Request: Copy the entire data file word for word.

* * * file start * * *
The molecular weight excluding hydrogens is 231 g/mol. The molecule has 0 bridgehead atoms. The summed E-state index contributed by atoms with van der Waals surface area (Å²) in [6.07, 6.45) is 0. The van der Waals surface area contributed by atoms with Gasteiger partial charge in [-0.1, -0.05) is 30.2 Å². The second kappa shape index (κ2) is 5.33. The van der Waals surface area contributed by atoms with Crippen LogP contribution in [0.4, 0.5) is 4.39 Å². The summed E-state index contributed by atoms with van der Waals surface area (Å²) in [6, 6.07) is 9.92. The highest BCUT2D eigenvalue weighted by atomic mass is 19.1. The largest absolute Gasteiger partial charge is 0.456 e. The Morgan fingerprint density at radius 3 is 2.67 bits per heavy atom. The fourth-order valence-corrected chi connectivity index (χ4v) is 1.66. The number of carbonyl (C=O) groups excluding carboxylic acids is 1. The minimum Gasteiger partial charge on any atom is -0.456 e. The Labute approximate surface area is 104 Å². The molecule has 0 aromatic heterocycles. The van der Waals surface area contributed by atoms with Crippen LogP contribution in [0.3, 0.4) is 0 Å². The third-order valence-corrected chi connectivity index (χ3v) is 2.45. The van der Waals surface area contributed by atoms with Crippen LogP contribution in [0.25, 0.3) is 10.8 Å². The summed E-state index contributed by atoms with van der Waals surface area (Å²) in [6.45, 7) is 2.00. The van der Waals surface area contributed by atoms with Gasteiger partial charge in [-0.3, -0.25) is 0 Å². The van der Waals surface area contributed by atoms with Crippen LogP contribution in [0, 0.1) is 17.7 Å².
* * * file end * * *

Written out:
The molecular weight excluding hydrogens is 231 g/mol. The molecule has 0 bridgehead atoms. The summed E-state index contributed by atoms with van der Waals surface area (Å²) in [6.07, 6.45) is 0. The van der Waals surface area contributed by atoms with Gasteiger partial charge in [-0.1, -0.05) is 30.2 Å². The second kappa shape index (κ2) is 5.33. The van der Waals surface area contributed by atoms with Crippen LogP contribution in [0.4, 0.5) is 4.39 Å². The summed E-state index contributed by atoms with van der Waals surface area (Å²) in [6, 6.07) is 9.92. The highest BCUT2D eigenvalue weighted by atomic mass is 19.1. The largest absolute Gasteiger partial charge is 0.456 e. The Morgan fingerprint density at radius 3 is 2.67 bits per heavy atom. The fourth-order valence-corrected chi connectivity index (χ4v) is 1.66. The number of carbonyl (C=O) groups excluding carboxylic acids is 1. The minimum Gasteiger partial charge on any atom is -0.456 e. The Labute approximate surface area is 104 Å². The molecule has 0 aromatic heterocycles. The van der Waals surface area contributed by atoms with Crippen LogP contribution in [0.3, 0.4) is 0 Å². The third-order valence-corrected chi connectivity index (χ3v) is 2.45. The van der Waals surface area contributed by atoms with Crippen LogP contribution in [0.25, 0.3) is 10.8 Å². The summed E-state index contributed by atoms with van der Waals surface area (Å²) in [6.45, 7) is 2.00. The van der Waals surface area contributed by atoms with Gasteiger partial charge in [-0.3, -0.25) is 0 Å². The van der Waals surface area contributed by atoms with Crippen LogP contribution in [0, 0.1) is 17.7 Å².